Last year security researchers revealed a set of vulnerabilities affecting the speculative execution feature used by many modern processors to enhance performance. Since the revelation of the Spectre and Meltdown vulnerabilities, a number of related vulnerabilities have been disclosed and today Intel and several groups of security experts have revealed a new set.

The new vulnerabilities have names like ZombieLoad, RIDL, and Fallout, but Intel calls the new group of vulnerabilities “Microarchitectural Data Sampling,” or MDS.

While it’s unclear if malicious hackers have made use of the vulnerabilities, theoretically they allow an attacker to access data on a personal computer or cloud server that shouldn’t be publicly accessible.

Intel says it’s begun including hardware-based mitigations to help protect against this class of vulnerability with its 8th-gen and 9th-gen Core processors. But Intel is also releasing microcode updates for many chips released in the past decade, and working with operating system makers to take further steps to offer software-based mitigations.

But while those steps could help protect your data, they could also take a toll on performance of your computer.

That’s because one of the things you may be able to do to help protect a system from these vulnerabilities is to disable hyperthreading. So if you have a computer with a 2-core/4-thread processor or a 4-core/8-thread chip, you might find yourself limited to running only as many threads as you have CPU cores after a software update.

Depending on the activity, you might not notice much difference… or you could see a pretty significant performance hit.

Microsoft says it’s working with Intel to develop mitigations… and offers guidance for steps Windows users may be able to take now which may also include disabling hyper-threading

Google says it’s already disabled hyperthreading by default in Chrome OS 74, but users who want to manually re-enable it can do so by opening chrome://flags#scheduler-configuration and changing the Hyper-Threading option from “conservative” to “performance.”

Canonical says updated linux kernel, qemu, and intel-microcode packages for are “being published as part of the standard Ubuntu security maintenance” for all currently-supported versions of Ubuntu, and updates should be coming for many other GNU/Linux distributions as well. But Canonical still notes that some users may want to disable hyperthreading for enhanced security.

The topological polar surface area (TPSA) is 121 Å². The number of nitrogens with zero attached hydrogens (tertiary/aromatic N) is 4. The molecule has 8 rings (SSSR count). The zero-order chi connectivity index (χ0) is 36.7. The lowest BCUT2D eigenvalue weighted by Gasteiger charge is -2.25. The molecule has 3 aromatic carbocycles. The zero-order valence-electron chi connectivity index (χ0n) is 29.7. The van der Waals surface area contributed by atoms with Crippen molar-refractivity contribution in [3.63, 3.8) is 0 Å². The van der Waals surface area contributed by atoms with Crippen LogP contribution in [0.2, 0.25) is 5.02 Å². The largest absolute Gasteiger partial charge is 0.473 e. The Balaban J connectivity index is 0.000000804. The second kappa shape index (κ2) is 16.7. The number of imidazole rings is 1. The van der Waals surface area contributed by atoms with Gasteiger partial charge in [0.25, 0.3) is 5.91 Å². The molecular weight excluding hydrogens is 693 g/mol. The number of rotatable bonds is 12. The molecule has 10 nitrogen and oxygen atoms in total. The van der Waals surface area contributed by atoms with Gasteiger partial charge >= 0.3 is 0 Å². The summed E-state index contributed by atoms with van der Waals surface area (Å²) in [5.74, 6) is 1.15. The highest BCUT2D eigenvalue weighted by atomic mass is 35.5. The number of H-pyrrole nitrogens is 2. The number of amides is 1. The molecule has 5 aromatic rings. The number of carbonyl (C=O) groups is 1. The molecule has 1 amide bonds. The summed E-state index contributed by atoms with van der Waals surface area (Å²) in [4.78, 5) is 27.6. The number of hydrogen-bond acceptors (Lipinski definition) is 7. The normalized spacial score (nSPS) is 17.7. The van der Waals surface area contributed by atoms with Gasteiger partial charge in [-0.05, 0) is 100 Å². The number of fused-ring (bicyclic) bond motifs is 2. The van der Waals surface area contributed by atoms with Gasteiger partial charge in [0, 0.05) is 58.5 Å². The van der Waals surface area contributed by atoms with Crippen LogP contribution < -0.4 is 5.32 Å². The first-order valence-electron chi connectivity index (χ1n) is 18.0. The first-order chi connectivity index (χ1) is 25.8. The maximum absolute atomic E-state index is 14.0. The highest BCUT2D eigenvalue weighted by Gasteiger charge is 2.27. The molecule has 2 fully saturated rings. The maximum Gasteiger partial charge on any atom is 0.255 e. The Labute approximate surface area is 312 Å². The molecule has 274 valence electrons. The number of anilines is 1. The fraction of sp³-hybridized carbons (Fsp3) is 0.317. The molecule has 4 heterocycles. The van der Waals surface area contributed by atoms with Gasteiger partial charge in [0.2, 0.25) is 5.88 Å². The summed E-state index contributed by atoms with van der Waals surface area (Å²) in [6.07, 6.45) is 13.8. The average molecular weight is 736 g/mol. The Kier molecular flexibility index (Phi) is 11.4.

And Apple says the latest versions of macOS includes security updates for the Safari web browser and suggests users only download trusted apps from the Mac App Store to avoid malware that would exploit the vulnerabilities… which seems like a kind of odd response to such a massive vulnerability.  But Apple also offers the option of disabling hyperthreading for “full mitigation for MDS in macOS.”

You can read more about the new MDS attacks in Intel’s “deep dive” analysis.

via, Tom’s Hardware, Ars Technica, and Hacker News

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4 replies on “More vulnerabilities affecting Intel chips revealed”

  1. People might be motivated to buy a new laptop if their current one feels slower. Intel might benefit with more sales. Kind of like when Experian had the massive data breach and then received many new orders for credit monitoring. I don’t think it is intentional, but it posses me off to see them have a net benefit.

      1. Data centers are being told “By the way your 2c/4t VM business model is new screwed. Will your customers accept 3c/3t or will you have to buy double the rack space and power to deliver 4 threads?”

  2. AMD – In 2019, we’re bringing you 32 threads to Ryzen and 128 threads to EPYC. Intel – Remember those 16 threads we gave you on desktop? Now, they’re only 8.

    EDIT: To clarify, only Whiskey Lake has the necessary hardware mitigations. Coffee Lake, while it is technically 8th Gen, does not. So the i9-9900K, which is a Coffee Lake-based product, is most definitely susceptible to this form of attack.

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